Cryptojacking/cryptomining are important concepts to understand for any IT security professional.
In the world of cryptocurrencies, a new threat has emerged that is keeping IT security and risk management professionals on high alert: cryptojacking and cryptomining. These insidious scams involve hackers secretly using other people’s computing power to mine cryptocurrencies, often without their knowledge or consent. In this article, we will delve into the world of cryptojacking and cryptomining, discussing what they are, how they work, and most importantly, how you can protect yourself and your organization from falling victim to these malicious schemes.
Cryptojacking/cryptomining: Are They Different?
While cryptomining is a fundamental part of cryptocurrency infrastructure, unscrupulous actors can attempt to use your resources for their own profit. Defense against the scams that introduce cryptojacking scripts into your environment can prevent significant costs in terms of detecting and eliminating these hidden scripts that slow your computers.
What Is Cryptojacking/Cryptomining?
The explosive rise of cryptocurrencies (crypto, for short) has reshaped the financial landscape and created a new, albeit sometimes confusing, vocabulary, with even the fundamentals of the concept sometimes hiding behind its new dictionary. A careful investor or technician must understand the basics of cryptomining, and anyone concerned about their workstation’s safety should consider the importance of cryptojacking.
Cryptomining, short for “cryptocurrency mining,” refers to the process of verifying crypto transactions and adding them to the blockchain ledger. Such a long series of dealings requires massive amounts of computing power, but as machines process these calculations, they “mint” new tokens that users can then use for further transactions.
How Does Cryptomining Work?
Cryptomining involves a series of complex mathematical problems that validate existing transactions and add them to the blockchain record, reinforcing the permanence of the global crypto record. As a reward for their service to the industry, cryptominers receive new cryptocurrency tokens, which supplement existing circulation.
What Is Cryptojacking?
Cryptomining has enormous power and computational requirements, but the time and power needed for contemporary blockchain validation are prohibitively demanding. Some miners exercise patience or expand their operations (which causes an ongoing shortage of certain computer parts). Hackers, however, use less scrupulous means, hijacking others’ computers to do the work for them.
How Does Cryptojacking Work?
A cryptojacker secretly installs software onto a victim’s computer, whether by using a false link in a website or email, an infected online ad, or compromising a high-traffic website or software. Once installed, the unauthorized program runs in the background, away from the user’s attention, and uses the computer’s power to mine for cryptocurrency.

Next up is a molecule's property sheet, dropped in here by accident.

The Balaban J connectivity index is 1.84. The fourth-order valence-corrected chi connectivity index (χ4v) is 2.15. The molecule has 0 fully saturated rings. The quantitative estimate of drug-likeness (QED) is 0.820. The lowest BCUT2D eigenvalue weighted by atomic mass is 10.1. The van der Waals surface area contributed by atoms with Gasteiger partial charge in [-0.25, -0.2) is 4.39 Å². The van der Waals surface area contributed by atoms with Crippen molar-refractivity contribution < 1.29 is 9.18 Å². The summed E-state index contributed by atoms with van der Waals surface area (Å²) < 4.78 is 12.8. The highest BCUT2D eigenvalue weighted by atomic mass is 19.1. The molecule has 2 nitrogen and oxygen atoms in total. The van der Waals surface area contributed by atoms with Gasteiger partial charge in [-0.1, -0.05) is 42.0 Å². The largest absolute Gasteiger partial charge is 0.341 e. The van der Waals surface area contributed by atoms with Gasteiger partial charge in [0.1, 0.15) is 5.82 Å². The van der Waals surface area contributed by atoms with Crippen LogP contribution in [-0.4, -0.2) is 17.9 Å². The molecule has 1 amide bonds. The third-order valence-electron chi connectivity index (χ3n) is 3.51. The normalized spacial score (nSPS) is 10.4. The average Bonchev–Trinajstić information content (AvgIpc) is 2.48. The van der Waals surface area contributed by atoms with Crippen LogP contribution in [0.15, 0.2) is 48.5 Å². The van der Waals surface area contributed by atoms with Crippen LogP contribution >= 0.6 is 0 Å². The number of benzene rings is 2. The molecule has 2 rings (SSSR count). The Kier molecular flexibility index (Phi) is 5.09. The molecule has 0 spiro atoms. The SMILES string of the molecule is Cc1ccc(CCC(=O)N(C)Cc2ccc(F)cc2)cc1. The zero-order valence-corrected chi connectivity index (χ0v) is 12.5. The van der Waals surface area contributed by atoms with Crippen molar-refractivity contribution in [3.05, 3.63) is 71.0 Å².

The software ties itself to the attacker’s anonymous account, so they profit from the resources expended to perform the necessary calculations rather than the computer’s owner.
How to Detect Cryptojacking
The covert nature of this cybercrime makes detection difficult, but if you notice your device is showing any of the following signs, cryptojacking software may have compromised it:
- Runs slower
- Draws more power or depletes battery faster
- Loads networks slower
- Uses more processor power and heats up quickly
Anti-virus software can help remove the malicious software and return the machine to working order, but preventive measures are much easier to implement than repairs.
How to Protect Against Crypto Jacking
- Regular updates and patches can help protect systems against malicious software (including both cryptojacking tech and other forms of malware). Security experts race to stay ahead of trends in criminal computing, and regular updates can help keep your computer safe.
- Passive anti-virus software can also help detect and alert you of dangerous websites and programs before you visit or install them, allowing you to continue to browse in relative safety.
- Education, such as this very article, can also make a huge difference. Knowledge of the threats you face and the tools at your disposal with which you can avoid or counter them can be your most powerful weapon against cryptojackers and the dozens of other cybercriminals online.
Cryptomining is a critical part of the infrastructure of digital currency, but cryptojacking involves the corruption of that process for personal gain at the expense of others. Knowledge of the proper terms helps laymen prepare themselves to better navigate the new world of digital transactions.
Cryptojacking/cryptomining and the Cloud
What was once restricting to PCs has moved to cloud services. This expansion can defeat virus detection and expand your problem and costs.
Bolster can help in the detection of cryptojackers. Contact us for a demo.